One of my New Year's goals was that I was going to finish more of the projects I start. I know that I've definitely kept that up, although I still have quite a few that I began long ago that someday I'd like to finish but all these new ones keep popping up. I read so many blogs that are FULL of inspiration and the gears just get a turning.
I don't know exactly why, but I've become strangely addicted to pinwheels and hexagons. Browsing through Flickr, those items always draw me right in. In looking through so many wonderful projects, I kept coming back to the same one. One that I know would take a LONG time. One that I kept trying to sweep under the rug and cover my eyes about. I kept telling myself I would hate this project once I started it, even though it is a beautiful quilt.
So I gave in. I thought by now I'd be sorry, but far from it!! I am actually really enjoying it and I can't wait to see how it comes along.
Have you ever seen the Grandmother's Garden quilts? Oh. My. Goodness! They are beautiful. They are (in most cases) completely made my hand, meaning hand stitched. No machine.
This is my next endeavor. I think I might be a wee bit crazy. I know I've tried to do hand piecing before with the Josephs Coat quilt along, but as pretty as that quilt was, the prep work was awful for me. All that gluing and I kept getting stuck with all those applique pins. Whine whine whine! I know...but this one is different. No pins. No glue and no accuracy when cutting these babies out.
Here's how I started...
I chose a Moda Layer Cake, Boutique which has 42 10 inch pieces of fabric in it. I am using 1" hexagon pieces to do the English Paper Piecing. You can purchase your own HERE, or you can print your own as well. I am too lazy to print and cut those all out. :) I also used their hexagon cutting guide. Its the one at the bottom of the page. Using this chart I knew my squares for piecing had to be 2.5". Using a layer cake makes this easy. I take about 5-7 pieces, keeping them all lined up and cut at 2.5", 5", and 7.5". Then I rotate my cutting mat and repeat. If they are not perfect 2.5" squares, its ok, just as long as they are close. Do this for all layers and you have 672 squares.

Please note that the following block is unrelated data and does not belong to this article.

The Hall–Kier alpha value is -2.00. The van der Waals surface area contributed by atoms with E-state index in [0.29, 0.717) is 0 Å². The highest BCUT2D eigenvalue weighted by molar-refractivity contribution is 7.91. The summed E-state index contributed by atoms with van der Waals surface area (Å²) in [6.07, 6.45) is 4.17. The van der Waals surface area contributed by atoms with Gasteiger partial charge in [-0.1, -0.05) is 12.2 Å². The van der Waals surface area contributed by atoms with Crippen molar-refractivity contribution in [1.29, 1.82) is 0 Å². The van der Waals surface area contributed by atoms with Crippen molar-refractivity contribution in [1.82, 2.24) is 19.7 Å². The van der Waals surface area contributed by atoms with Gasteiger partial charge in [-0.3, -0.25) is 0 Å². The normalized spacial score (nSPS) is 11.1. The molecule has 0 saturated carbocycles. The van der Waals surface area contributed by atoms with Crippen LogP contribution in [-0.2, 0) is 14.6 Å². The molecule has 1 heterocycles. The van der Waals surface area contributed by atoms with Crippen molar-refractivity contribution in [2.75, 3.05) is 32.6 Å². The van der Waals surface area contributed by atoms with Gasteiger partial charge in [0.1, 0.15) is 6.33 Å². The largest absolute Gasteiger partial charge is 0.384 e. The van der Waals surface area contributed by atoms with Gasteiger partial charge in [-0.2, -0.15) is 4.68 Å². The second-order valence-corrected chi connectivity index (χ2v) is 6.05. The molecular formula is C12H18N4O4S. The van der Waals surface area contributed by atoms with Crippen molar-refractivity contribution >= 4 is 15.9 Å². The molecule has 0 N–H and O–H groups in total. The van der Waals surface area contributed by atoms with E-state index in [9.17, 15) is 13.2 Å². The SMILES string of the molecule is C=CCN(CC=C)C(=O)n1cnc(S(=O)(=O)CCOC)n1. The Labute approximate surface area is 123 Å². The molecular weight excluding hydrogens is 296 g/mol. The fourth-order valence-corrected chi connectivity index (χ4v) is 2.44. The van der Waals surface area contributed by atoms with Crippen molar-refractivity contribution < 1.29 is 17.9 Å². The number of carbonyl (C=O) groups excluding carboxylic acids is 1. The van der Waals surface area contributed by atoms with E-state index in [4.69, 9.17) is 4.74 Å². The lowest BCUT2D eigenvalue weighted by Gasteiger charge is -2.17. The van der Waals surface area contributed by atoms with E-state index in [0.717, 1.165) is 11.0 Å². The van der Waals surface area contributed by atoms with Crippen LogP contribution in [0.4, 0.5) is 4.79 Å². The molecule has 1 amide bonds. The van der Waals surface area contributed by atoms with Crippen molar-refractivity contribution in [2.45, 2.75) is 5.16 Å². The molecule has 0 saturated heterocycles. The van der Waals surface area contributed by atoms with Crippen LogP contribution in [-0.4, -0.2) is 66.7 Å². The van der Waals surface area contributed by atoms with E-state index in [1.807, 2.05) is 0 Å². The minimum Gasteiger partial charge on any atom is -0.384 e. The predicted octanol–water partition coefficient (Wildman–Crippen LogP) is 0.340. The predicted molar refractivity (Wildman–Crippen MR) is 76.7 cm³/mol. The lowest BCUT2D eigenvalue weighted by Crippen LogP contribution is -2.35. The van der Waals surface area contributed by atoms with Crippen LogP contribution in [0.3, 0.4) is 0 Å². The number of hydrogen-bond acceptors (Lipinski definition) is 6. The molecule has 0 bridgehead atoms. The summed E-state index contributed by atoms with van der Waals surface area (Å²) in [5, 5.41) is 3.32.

Now, for the actual sewing...I followed THIS wonderful tutorial but made a few of my own changes. I did not cut my fabric into hexagon shapes. I left mine 2.5" square. Why waste time trimming? The other thing I did different, was I did not use a pin to keep the paper in place and I back stitched twice on each corner. I found that this held them down better for me, but it's not required. The best part of this method is that you can leave your basting stitches in your work because it is all in the back and you are NOT sewing through the paper, so no clipping of any threads!! What a time saver! The only time you might have to is if you use hexagons bigger than 2" because you have to make an extra stitch on the sides.
I haven't decided officially on how many rows my flowers will be. Right now I am just doing the center with one row, but I think I will add one more row of colour and then white to surround the flowers. We shall see. Once I finally decide, I will figure out just how many of these little guys I am going to have to hand sew together and begin a count down. :)
**Edited to add a photo of the back of my hexies per request. Hopefully this will make more sense with the visual. :)